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June 5, 2011


(1982, Dir. by Joe Giannone.)

Just a heads up - Madman is a slasher film about a killer who comes after you once you say his name.  Kinda like Candyman or Bloody Mary, but you don't even get four test says with his name.  Now, I'm not superstitious and stuff....but still, saying his name's pretty risky, isn't it?  Thus, I will spend the entirety of this post calling him by a pseudonym I've chosen - Lunatic Lars*.  If you want to know the character's real name, go to IMDB.  But before you do that, you should see this news story about an IMDB programmer who was murdered with an ax.

Now, let's actually talk about Madman, the story of a bunch of camp counselors stalked by a seemingly unstoppable killer.  Yeah, I know - you've seen that movie.  Heck, you've probably seen like 8 or 9 movies that fit that description.  Can I honestly tell you that Madman is significantly different and/or better than those films?

Surprisingly - at least to me - I think I can tell you that it is different and I think I might be willing to say it's better than many slasher films of its era.  Madman hooked me from the start with the combination of one of the coolest title/credit screens I've seen in some time and the campfire/ghost story setting which opens the story.  With the staff and residents of a camp gathered around the campfire, their employer retells the legend of Lunatic Lars* - who killed his family with an ax, was put to death for his crimes, yet broke free from the grave and still stalks the woods whenever his name is said.  Of course, the old man has to end the story by relaying Lunatic Lars*'s name to the crowd of campers and counselors.  In a weird turn of events, he kind of stumbles over this dramatic line, and I was a little confused that Lunatic Lars*, who I'd read of before the film, didn't actually have a name that ended with an "s" sound.  Luckily, one of the campers inquired "What did he say?", allowing the actor to clearly state that the character's name is Lunatic Lars* on his second try.

That's one of our first signs that Madman is going to be a somewhat ham-fisted production, but I found the film's flaws in things like acting or writing kind of charming.  While the film is full of flaws, I couldn't help feeling that many were the result of writer/director Joe Giannone and his crew's love for this project and their story.  Like, maybe it's a little annoying when the characters swim around a hot tub in a sensual circle while someone struggles with a ballad that was written by the producer, but it's unique.  This isn't one of those '80s slasher films that's just going to slip into my mind and assimilate with the rest of the cardboard cutout slashers I've seen, it's gonna be the one that stands out a bit because it's different and has a fun yet cheap musical score and a wild-haired killer and the name that can't be said.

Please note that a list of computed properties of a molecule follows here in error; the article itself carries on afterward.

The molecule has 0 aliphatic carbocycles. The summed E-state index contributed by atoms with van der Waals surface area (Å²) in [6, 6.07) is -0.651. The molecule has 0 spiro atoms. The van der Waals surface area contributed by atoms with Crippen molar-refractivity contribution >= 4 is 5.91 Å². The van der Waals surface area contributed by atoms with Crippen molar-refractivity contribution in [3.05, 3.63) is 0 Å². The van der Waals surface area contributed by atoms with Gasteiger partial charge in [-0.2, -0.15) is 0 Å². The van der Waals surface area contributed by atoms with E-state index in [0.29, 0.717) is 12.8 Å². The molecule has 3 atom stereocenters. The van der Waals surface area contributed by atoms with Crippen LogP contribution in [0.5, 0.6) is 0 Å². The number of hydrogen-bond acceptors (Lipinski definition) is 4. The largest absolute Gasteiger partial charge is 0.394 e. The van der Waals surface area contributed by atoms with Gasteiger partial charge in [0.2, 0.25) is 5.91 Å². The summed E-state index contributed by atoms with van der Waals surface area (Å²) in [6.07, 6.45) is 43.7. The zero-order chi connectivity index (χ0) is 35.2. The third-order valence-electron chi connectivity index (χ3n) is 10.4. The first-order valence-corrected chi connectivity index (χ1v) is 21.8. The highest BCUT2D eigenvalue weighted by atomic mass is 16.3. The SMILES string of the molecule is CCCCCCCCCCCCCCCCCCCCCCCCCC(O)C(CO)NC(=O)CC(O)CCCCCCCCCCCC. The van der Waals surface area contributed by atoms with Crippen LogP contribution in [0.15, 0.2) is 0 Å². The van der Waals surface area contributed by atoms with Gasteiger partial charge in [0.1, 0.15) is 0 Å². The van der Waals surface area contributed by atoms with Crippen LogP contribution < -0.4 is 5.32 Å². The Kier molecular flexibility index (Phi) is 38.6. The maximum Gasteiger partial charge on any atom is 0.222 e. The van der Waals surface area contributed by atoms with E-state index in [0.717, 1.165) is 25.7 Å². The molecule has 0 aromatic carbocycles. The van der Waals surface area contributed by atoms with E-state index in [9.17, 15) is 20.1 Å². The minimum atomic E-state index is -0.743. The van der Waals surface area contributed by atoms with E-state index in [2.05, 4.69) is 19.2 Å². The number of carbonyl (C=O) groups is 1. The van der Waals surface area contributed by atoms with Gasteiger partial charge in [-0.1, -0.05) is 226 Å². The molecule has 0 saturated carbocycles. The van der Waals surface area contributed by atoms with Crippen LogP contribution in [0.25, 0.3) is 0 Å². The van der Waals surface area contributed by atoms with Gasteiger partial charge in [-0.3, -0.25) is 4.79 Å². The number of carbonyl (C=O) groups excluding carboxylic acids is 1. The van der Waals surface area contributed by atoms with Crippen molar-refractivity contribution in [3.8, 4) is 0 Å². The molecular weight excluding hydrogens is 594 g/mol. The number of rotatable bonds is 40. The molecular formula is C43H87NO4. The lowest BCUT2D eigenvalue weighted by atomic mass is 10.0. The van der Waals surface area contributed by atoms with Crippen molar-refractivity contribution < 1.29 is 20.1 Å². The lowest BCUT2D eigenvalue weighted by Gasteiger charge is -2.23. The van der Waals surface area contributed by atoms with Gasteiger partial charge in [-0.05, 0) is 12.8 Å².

Also helping the film is the casting of Dawn of the Dead veteran Gaylen Ross - using the pseudonym Alexis Dubin - as one of our potential survivor girls.  Ross was certainly the heart of the cast in that film's quartet of characters, and the ability to appear terrified while not going over the top that she showed in Romero's classic adds a dimension to Madman when she's on-screen.  The rest of the film is filled with the type of performances you'd expect from an '80s slasher film, but Ross seems to have that little extra bit of fear behind her eyes as she goes toe-to-toe with Lunatic Lars*.

(Off-topic, but I had a random theory about Dawn of the Dead and Ms. Ross while I was watching Madman.  If Ross' Francine is the heart of the cast in Dawn of the Dead, that kind of makes her the Donatello of that quartet.  If I have to place the rest, I'd say that Scott Reiniger's fun-loving Roger is the Michaelangelo, Ken Foree's moody-yet-efficient Peter is the Raphael, and David Emge's Flyboy is the Leonardo - because he tries to be in charge but really nobody likes him and Donatello's the only one smart enough to convince the others they need Leo.  And once I had that thought, I'm starting to think that the Teenage Mutant Ninja Turtles may have an alternate universe connection to Dawn of the Dead.  Now that that's out of the way, let's talk about Madman more!)

The other thing worth noting about Madman is the killer, who is certainly unique in size and stature.  This deformed lunatic with the wild hair and the ax lumbers around the screen effectively enough, and is an imposing force - kind of like that Victor Crowley these days, only not drenched in overkill.  Well, maybe there's a tiny bit of overkill, but there's something to be said for a brutal kill with an ax that doesn't linger on the ridiculous special effects like it's the ending of an episode of Lost.  Like I said earlier - Lars* isn't memorable because of his kills, he's memorable because of his stature and his backstory (which doesn't require a dozen flashbacks).

Madman probably isn't that good of a movie, but I'm kind of ecstatic about it.  It's not a colossal bit of ineptitude like Pieces and it's not iconic and polished like a Friday the 13th film, but it's exactly what I wanted it to be.  Thus, I expect Madman will become one of my go to slasher films over time.  Maybe I'll pick it because of Ross, maybe it'll be the memory of the opening ten minutes, maybe it'll be someone mentioning Hatchet and me remembering how much I enjoyed Lunatic Lars* - but I'll probably go back to it because it's memorable.  It just goes to prove that the 70 minutes in the middle of a slasher movie aren't that relevant; you just really need to nail the first ten and the last ten.  And Madman did that.

1 comment:

ZedWord said...

Oh shit. This looks looks kind of neat. I'm certainly going to check it out now.

A few other notes: 1.) That Dawn of the Dead / TMNT analogy is genius.

2.) I've been Rickrolled, but never until today have I been Dark Helmet'ed. Well played.